I had a relatively small window to shoot using the sun as it was setting, but I knew it was going to be too bright.  I lack a proper studio (don’t do these kind of shots often), so I set up a make-shift, low-tech, pulled-from-my-nether-region studio.

The set-up for the shots

The set-up for the shots

A white screen to keep direct sun off the subject (and diffuse the light), a gold screen reflecting direct sunlight onto the boat, and two pieces of foam board for the setting.  That’s our kitchen/breakfast table.  That’s the back yard behind my “studio”, and for all them bloggers who have been posting “spring is here” stuff . . . yes, that snow on the ground.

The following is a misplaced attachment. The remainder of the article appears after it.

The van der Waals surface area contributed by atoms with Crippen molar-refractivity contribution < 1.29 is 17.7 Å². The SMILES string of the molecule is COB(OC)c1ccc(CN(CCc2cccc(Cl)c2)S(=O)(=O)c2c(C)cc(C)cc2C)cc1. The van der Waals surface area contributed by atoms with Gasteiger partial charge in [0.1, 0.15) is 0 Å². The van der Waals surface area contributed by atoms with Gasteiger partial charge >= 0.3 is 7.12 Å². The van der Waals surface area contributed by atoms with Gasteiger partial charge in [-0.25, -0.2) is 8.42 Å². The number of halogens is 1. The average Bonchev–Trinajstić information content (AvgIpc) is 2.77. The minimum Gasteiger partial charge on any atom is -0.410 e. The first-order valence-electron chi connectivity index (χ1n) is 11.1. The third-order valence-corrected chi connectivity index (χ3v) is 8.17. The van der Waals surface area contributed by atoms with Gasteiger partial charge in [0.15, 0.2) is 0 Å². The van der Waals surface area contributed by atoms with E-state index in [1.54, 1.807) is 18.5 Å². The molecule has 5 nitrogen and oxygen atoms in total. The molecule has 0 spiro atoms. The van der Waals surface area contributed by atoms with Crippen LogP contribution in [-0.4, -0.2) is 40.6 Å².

That snow is from over a week ago, and there is still more than six inches covering the grass despite the near-60 degree weather.  Spring for us is 6-8 weeks (and likely a couple of major snowstorms) away.

I must now make a painful announcement . . . I enjoyed tremendously posting something every day.  However, most of what I do requires a large amount of time (four hours today), and it’s just not feasible for me to continue at this pace.  

I don’t like the idea of changing the character of my posts.  I want them to continue to be a mix of narrative and photographs (unless it’s commentary or fiction, but that too takes time), so rather than change the format of the content, I plan to change the frequency.  

Starting this week (now, actually), I will do regular posts on Wednesday and Saturdays.  I may post more frequently is time allows, but two posts a week will be the minimum.  That should allow me to take care of my other interests, and ensure I don’t just slop something up here.

As usual, thanks for visiting and reading my stuff.